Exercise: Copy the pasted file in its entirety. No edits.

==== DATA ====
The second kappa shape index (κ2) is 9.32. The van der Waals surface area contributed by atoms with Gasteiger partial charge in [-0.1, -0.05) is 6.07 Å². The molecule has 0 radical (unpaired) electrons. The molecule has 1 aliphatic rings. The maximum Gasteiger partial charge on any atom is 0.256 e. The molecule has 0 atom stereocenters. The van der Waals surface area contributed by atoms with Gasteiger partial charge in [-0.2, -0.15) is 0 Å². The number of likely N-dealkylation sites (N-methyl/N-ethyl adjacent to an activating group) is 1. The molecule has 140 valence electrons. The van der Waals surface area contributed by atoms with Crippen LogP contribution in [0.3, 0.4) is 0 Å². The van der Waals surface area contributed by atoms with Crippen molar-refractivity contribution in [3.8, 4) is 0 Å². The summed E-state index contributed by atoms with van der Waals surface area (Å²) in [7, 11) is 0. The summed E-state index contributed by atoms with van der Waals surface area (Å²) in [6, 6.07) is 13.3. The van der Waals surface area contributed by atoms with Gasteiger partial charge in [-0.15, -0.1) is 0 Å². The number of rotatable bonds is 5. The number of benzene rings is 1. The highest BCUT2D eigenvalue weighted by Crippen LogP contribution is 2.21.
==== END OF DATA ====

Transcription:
The second kappa shape index (κ2) is 9.32. The van der Waals surface area contributed by atoms with Gasteiger partial charge in [-0.1, -0.05) is 6.07 Å². The molecule has 0 radical (unpaired) electrons. The molecule has 1 aliphatic rings. The maximum Gasteiger partial charge on any atom is 0.256 e. The molecule has 0 atom stereocenters. The van der Waals surface area contributed by atoms with Gasteiger partial charge in [-0.2, -0.15) is 0 Å². The number of likely N-dealkylation sites (N-methyl/N-ethyl adjacent to an activating group) is 1. The molecule has 140 valence electrons. The van der Waals surface area contributed by atoms with Crippen LogP contribution in [0.3, 0.4) is 0 Å². The van der Waals surface area contributed by atoms with Crippen molar-refractivity contribution in [3.8, 4) is 0 Å². The summed E-state index contributed by atoms with van der Waals surface area (Å²) in [7, 11) is 0. The summed E-state index contributed by atoms with van der Waals surface area (Å²) in [6, 6.07) is 13.3. The van der Waals surface area contributed by atoms with Gasteiger partial charge in [-0.15, -0.1) is 0 Å². The number of rotatable bonds is 5. The number of benzene rings is 1. The highest BCUT2D eigenvalue weighted by Crippen LogP contribution is 2.21.